Let me start by acknowledging I’m really not qualified to write this. It’s not because I’m not a boy, as let’s be honest, no one gender, ethnicity, etc. can speak for all others of the same demographic — a point we oft ignore.
I also am not qualified even though I have semi-successfully/semi-not co-parented three solid young men of said age. My experience does not equate to expertise — another oft missed reality.
Perhaps what would most make me qualified to write would be if I were some sort of licensed professional counselor. I work with many… but alas, I am not.
Hence, I write not from a place of omniscience nor even competency. I’m simply sharing an impassioned perspective… dare I suggest, one more framework of sharing we oft fail to disclose. We’re passionate. Reasoned. We have solid opinions, perspective, even conviction. However, we do not know all. No matter how impassioned we may be.
I keep looking at the gun issue… the violence issue… the evil. Actually, I somberly appreciate that there is indeed a collective heartache across the country when it happens. No one wants it to happen. We just don’t know how to stop it.
I thought it again this most recent weekend, as the incident occurred in my high school stomping grounds.
I therefore also appreciate the valiant efforts to make the violence stop. While persons disagree on which gun control efforts are effective — which thoughts and prayers are vital — the reality is that each wants the awfulness to stop. To be clear, there are spaces and places to have that respectful debate; sometimes that’s been here. But today, this is not one of those places. I want to honestly wrestle with a sobering, different question…
Why is it that the profile of the shooter is often a 20-something man? (FYI: According to the FBI’s analysis of active mass shooters in 2021, 98% were male, and 57% were under the age of 35.) Few women mess with mass shootings. We also aren’t seeing many men in even some midlife crisis. In the mass shooting — meaning a minimum of three or four victims of gun violence (not including the shooter) in a public place — why is it typically a young man?
Whether it’s the isolated mass incidents or the weekends of many urban streets, why is the shooter — the perpetrator of violence — most frequently in recent years, a 20-something man?
What’s in that young man’s head that makes him think this is ok?
It makes me ask what we’re teaching the young men in today’s society. What cues from culture are they getting that confuse them so? … that make them think that such an abhorrent activity could be wanted or wise in absolutely any possible way?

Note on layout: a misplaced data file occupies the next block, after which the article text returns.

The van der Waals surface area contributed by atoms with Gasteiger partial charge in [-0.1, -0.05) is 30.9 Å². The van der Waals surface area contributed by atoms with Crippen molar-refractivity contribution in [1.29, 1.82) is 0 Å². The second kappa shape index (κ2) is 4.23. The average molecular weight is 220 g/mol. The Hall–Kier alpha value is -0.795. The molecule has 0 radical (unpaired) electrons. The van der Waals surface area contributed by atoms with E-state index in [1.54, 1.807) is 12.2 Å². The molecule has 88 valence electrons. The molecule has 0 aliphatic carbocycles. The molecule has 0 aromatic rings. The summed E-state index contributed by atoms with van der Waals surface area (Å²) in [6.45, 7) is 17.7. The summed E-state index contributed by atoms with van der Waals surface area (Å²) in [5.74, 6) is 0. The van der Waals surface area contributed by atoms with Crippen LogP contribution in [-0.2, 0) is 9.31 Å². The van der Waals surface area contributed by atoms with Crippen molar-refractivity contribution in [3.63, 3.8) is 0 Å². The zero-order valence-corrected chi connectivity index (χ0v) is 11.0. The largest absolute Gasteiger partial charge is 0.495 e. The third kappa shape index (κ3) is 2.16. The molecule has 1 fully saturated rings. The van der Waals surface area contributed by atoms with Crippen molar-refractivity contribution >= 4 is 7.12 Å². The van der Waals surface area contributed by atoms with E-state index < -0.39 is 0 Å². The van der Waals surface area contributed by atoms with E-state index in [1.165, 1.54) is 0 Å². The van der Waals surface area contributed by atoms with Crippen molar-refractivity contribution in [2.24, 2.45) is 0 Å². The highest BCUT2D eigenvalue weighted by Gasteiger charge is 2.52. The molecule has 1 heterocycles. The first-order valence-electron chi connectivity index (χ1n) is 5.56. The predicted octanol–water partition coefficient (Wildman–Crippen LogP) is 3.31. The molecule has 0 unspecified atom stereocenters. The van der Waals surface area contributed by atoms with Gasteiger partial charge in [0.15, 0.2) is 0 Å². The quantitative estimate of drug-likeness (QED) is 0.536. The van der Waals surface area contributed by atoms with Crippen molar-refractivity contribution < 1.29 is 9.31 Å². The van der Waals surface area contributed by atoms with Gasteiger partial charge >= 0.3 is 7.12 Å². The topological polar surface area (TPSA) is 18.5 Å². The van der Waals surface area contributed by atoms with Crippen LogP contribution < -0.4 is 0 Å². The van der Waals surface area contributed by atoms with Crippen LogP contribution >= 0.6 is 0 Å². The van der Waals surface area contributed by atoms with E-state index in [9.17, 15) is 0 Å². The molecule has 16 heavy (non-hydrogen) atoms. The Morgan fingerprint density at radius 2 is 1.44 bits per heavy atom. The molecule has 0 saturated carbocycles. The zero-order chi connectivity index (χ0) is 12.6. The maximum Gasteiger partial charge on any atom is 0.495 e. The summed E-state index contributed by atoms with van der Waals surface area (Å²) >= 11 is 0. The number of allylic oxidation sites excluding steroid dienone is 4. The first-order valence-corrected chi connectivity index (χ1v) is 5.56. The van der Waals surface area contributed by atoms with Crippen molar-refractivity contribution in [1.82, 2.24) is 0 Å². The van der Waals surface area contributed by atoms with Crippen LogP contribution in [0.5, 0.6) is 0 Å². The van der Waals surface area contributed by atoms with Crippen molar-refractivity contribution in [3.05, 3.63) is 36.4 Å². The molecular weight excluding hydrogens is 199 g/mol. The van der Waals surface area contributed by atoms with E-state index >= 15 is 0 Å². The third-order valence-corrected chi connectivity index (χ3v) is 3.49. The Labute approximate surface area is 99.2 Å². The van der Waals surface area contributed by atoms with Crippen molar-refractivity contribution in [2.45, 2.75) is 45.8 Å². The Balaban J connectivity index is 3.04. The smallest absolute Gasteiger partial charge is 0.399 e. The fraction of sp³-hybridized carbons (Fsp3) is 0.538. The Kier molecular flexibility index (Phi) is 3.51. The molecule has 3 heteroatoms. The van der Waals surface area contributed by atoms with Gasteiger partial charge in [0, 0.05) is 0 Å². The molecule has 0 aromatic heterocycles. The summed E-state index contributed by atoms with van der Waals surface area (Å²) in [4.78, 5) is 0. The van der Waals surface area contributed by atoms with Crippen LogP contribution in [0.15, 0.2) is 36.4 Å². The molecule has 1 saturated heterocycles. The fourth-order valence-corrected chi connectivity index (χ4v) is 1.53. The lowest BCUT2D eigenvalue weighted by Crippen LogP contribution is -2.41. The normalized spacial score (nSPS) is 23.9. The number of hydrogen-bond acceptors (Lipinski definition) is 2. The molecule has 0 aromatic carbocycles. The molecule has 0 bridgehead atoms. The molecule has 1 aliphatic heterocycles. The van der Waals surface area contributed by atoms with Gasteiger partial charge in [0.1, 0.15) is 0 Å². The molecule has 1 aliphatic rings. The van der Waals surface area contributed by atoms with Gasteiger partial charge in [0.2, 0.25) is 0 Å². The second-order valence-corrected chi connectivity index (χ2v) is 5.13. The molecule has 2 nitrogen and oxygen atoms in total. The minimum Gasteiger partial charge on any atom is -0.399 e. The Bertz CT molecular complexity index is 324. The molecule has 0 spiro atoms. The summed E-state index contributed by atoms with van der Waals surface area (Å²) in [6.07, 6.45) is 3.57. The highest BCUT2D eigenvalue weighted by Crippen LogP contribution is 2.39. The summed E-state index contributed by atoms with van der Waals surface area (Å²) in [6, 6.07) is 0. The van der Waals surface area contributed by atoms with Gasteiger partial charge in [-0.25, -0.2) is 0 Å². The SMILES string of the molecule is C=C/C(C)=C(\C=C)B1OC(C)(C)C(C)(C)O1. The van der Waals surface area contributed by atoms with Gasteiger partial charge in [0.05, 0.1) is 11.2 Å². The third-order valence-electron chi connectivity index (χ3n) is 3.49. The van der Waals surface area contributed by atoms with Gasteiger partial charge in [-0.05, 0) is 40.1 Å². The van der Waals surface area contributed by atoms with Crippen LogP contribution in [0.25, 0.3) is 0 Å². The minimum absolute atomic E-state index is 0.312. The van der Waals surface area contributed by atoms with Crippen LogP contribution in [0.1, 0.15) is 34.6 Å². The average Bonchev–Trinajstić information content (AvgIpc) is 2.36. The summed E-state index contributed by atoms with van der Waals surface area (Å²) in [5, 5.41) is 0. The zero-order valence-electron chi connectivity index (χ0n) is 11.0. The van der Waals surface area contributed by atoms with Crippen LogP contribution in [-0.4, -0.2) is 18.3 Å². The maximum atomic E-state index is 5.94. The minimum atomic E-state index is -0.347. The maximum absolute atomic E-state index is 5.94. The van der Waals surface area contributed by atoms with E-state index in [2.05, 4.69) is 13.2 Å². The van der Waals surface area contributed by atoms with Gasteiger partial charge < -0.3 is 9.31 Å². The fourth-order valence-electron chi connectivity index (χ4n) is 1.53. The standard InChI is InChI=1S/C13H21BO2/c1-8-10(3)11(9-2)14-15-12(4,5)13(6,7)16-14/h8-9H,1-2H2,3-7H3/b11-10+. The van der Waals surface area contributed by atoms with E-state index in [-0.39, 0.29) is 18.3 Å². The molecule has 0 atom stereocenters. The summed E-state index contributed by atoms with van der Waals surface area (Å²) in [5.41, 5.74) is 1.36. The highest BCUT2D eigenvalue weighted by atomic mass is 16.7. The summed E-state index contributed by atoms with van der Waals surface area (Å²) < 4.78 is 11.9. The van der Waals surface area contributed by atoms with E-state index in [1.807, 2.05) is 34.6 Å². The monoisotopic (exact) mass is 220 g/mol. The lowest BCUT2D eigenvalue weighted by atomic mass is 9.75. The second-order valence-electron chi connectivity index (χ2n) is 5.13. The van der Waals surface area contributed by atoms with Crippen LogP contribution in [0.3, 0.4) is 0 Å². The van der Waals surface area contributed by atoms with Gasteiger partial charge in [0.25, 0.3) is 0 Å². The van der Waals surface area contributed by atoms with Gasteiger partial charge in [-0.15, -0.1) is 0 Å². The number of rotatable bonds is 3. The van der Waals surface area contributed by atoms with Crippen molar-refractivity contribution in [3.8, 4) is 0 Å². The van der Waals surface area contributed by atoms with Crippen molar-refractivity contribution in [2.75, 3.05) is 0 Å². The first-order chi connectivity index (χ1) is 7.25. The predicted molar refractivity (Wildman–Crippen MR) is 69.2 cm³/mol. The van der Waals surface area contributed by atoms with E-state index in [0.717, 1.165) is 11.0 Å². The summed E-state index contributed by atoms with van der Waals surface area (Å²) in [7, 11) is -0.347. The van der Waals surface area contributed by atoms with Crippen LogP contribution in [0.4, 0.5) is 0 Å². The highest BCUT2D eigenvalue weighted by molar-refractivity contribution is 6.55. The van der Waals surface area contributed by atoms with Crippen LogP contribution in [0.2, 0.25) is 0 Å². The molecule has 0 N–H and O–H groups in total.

You’ll remember I said I wasn’t really qualified to write this. I’m not sure who exactly is. For if we knew what it was and we knew how to control or to at least limit the manifestation of evil, we would do so. So let us ask a few questions of the person whose brain may still be forming…
What do they believe about themselves?
Do they see themselves more highly than they ought?
What’s most important to them?
How do they view other people? Do they respect all others? Believe in serving others?
Why don’t they value all human life?
Have we taught them to hate anyone or any one demographic?
Have we taught them another’s thinking, opposition or even existence matters less?
Are they entitled? Are they lost? Are they too isolated?
Who do they trust?
Where does their value system come from? Have we somehow taught them that whatever they believe is good and right and true?
What do they think it means to be male?
Do they know what it means to be a wise father?
Do they have a faith? Do they find identity in being God’s kid or in something lesser?
Do they have healthy community? Do they know that accountability, respectful submission and authority are good?
And where do they turn for help when they are confused inside? Is it even ok to admit they are confused? … hurting? … that they don’t have life all figured out? … that they each indeed do matter? … always?
Only questions, friends… no judgment. Just trying to understand. Obviously, our culture is knowingly or unknowingly giving cues to our kids that are somehow confusing. I cannot assume to know what nor why nor how all of the above succinctly and specifically applies. I’m not qualified.
But our lack of qualification shouldn’t deter the asking of the complicated question.